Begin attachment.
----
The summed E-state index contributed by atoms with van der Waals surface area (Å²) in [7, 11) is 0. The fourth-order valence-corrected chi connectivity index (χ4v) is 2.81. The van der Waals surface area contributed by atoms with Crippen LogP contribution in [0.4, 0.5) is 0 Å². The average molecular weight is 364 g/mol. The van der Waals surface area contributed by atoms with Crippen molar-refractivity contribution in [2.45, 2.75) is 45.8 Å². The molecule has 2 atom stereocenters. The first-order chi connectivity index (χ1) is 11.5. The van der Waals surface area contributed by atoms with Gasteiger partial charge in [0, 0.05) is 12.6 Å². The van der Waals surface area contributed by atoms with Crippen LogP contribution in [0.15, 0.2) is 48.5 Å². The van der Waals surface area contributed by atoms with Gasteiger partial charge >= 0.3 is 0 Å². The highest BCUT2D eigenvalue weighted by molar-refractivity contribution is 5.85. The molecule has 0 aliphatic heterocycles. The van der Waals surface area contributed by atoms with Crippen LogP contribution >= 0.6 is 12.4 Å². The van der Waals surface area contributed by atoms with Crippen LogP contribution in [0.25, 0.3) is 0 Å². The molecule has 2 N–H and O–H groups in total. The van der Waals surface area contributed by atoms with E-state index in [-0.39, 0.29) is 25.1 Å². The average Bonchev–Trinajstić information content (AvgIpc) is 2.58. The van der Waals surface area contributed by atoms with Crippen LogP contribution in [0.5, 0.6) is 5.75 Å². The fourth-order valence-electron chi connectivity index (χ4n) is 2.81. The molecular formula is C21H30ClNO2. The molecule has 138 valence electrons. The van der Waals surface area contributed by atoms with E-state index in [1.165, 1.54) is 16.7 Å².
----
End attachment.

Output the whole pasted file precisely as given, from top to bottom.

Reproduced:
The summed E-state index contributed by atoms with van der Waals surface area (Å²) in [7, 11) is 0. The fourth-order valence-corrected chi connectivity index (χ4v) is 2.81. The van der Waals surface area contributed by atoms with Crippen LogP contribution in [0.4, 0.5) is 0 Å². The average molecular weight is 364 g/mol. The van der Waals surface area contributed by atoms with Crippen molar-refractivity contribution in [2.45, 2.75) is 45.8 Å². The molecule has 2 atom stereocenters. The first-order chi connectivity index (χ1) is 11.5. The van der Waals surface area contributed by atoms with Gasteiger partial charge in [0, 0.05) is 12.6 Å². The van der Waals surface area contributed by atoms with Crippen LogP contribution in [0.15, 0.2) is 48.5 Å². The van der Waals surface area contributed by atoms with Gasteiger partial charge >= 0.3 is 0 Å². The highest BCUT2D eigenvalue weighted by molar-refractivity contribution is 5.85. The molecule has 0 aliphatic heterocycles. The van der Waals surface area contributed by atoms with Crippen LogP contribution >= 0.6 is 12.4 Å². The van der Waals surface area contributed by atoms with Crippen LogP contribution in [0.25, 0.3) is 0 Å². The molecule has 2 N–H and O–H groups in total. The van der Waals surface area contributed by atoms with E-state index in [-0.39, 0.29) is 25.1 Å². The average Bonchev–Trinajstić information content (AvgIpc) is 2.58. The van der Waals surface area contributed by atoms with Crippen LogP contribution in [0.5, 0.6) is 5.75 Å². The fourth-order valence-electron chi connectivity index (χ4n) is 2.81. The molecular formula is C21H30ClNO2. The molecule has 138 valence electrons. The van der Waals surface area contributed by atoms with E-state index in [1.165, 1.54) is 16.7 Å².